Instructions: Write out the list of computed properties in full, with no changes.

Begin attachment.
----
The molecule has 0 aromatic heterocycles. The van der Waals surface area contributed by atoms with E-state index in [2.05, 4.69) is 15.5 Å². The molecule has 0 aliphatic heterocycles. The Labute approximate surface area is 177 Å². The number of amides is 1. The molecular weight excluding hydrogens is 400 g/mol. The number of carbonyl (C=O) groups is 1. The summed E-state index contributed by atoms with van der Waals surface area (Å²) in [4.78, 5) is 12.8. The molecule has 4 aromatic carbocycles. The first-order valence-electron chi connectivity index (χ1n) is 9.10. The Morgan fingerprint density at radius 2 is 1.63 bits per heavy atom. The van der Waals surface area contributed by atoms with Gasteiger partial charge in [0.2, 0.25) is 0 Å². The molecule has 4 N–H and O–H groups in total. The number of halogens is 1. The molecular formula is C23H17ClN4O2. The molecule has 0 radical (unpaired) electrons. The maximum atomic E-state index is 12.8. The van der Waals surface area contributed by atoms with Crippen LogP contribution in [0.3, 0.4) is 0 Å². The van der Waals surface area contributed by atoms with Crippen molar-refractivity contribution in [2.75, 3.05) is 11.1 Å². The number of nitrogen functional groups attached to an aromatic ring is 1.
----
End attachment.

The molecule has 0 aromatic heterocycles. The van der Waals surface area contributed by atoms with E-state index in [2.05, 4.69) is 15.5 Å². The molecule has 0 aliphatic heterocycles. The Labute approximate surface area is 177 Å². The number of amides is 1. The molecular weight excluding hydrogens is 400 g/mol. The number of carbonyl (C=O) groups is 1. The summed E-state index contributed by atoms with van der Waals surface area (Å²) in [4.78, 5) is 12.8. The molecule has 4 aromatic carbocycles. The first-order valence-electron chi connectivity index (χ1n) is 9.10. The Morgan fingerprint density at radius 2 is 1.63 bits per heavy atom. The van der Waals surface area contributed by atoms with Gasteiger partial charge in [0.2, 0.25) is 0 Å². The molecule has 4 N–H and O–H groups in total. The number of halogens is 1. The molecular formula is C23H17ClN4O2. The molecule has 0 radical (unpaired) electrons. The maximum atomic E-state index is 12.8. The van der Waals surface area contributed by atoms with Crippen LogP contribution in [0.3, 0.4) is 0 Å². The van der Waals surface area contributed by atoms with Crippen molar-refractivity contribution in [2.75, 3.05) is 11.1 Å². The number of nitrogen functional groups attached to an aromatic ring is 1.